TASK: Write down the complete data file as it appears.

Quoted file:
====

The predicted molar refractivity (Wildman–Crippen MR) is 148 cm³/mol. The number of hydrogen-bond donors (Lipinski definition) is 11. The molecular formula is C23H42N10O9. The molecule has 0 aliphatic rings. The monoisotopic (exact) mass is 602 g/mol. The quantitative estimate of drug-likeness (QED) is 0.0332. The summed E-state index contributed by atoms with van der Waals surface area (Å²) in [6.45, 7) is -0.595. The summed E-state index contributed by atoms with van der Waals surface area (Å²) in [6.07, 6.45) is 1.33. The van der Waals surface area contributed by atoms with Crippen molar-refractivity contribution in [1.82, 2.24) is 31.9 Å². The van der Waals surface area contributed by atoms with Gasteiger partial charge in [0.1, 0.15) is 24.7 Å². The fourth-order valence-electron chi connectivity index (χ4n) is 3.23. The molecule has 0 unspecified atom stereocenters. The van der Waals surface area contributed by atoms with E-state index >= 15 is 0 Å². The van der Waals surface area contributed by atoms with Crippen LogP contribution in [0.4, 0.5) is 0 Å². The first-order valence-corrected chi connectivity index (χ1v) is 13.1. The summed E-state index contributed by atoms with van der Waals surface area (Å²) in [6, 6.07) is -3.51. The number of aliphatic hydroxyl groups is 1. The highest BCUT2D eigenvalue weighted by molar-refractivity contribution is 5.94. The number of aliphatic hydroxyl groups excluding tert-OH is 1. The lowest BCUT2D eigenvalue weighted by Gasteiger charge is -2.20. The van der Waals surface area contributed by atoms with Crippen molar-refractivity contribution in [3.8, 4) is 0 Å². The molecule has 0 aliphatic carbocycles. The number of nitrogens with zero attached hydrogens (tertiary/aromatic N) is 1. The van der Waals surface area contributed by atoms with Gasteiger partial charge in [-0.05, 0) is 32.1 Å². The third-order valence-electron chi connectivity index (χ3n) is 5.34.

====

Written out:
The predicted molar refractivity (Wildman–Crippen MR) is 148 cm³/mol. The number of hydrogen-bond donors (Lipinski definition) is 11. The molecular formula is C23H42N10O9. The molecule has 0 aliphatic rings. The monoisotopic (exact) mass is 602 g/mol. The quantitative estimate of drug-likeness (QED) is 0.0332. The summed E-state index contributed by atoms with van der Waals surface area (Å²) in [6.45, 7) is -0.595. The summed E-state index contributed by atoms with van der Waals surface area (Å²) in [6.07, 6.45) is 1.33. The van der Waals surface area contributed by atoms with Crippen molar-refractivity contribution in [1.82, 2.24) is 31.9 Å². The van der Waals surface area contributed by atoms with Gasteiger partial charge in [0.1, 0.15) is 24.7 Å². The fourth-order valence-electron chi connectivity index (χ4n) is 3.23. The molecule has 0 unspecified atom stereocenters. The van der Waals surface area contributed by atoms with E-state index >= 15 is 0 Å². The van der Waals surface area contributed by atoms with Crippen LogP contribution in [0.4, 0.5) is 0 Å². The first-order valence-corrected chi connectivity index (χ1v) is 13.1. The summed E-state index contributed by atoms with van der Waals surface area (Å²) in [6, 6.07) is -3.51. The number of aliphatic hydroxyl groups is 1. The highest BCUT2D eigenvalue weighted by molar-refractivity contribution is 5.94. The number of aliphatic hydroxyl groups excluding tert-OH is 1. The lowest BCUT2D eigenvalue weighted by Gasteiger charge is -2.20. The van der Waals surface area contributed by atoms with Crippen molar-refractivity contribution in [3.8, 4) is 0 Å². The molecule has 0 aliphatic carbocycles. The number of nitrogens with zero attached hydrogens (tertiary/aromatic N) is 1. The van der Waals surface area contributed by atoms with Gasteiger partial charge in [-0.05, 0) is 32.1 Å². The third-order valence-electron chi connectivity index (χ3n) is 5.34.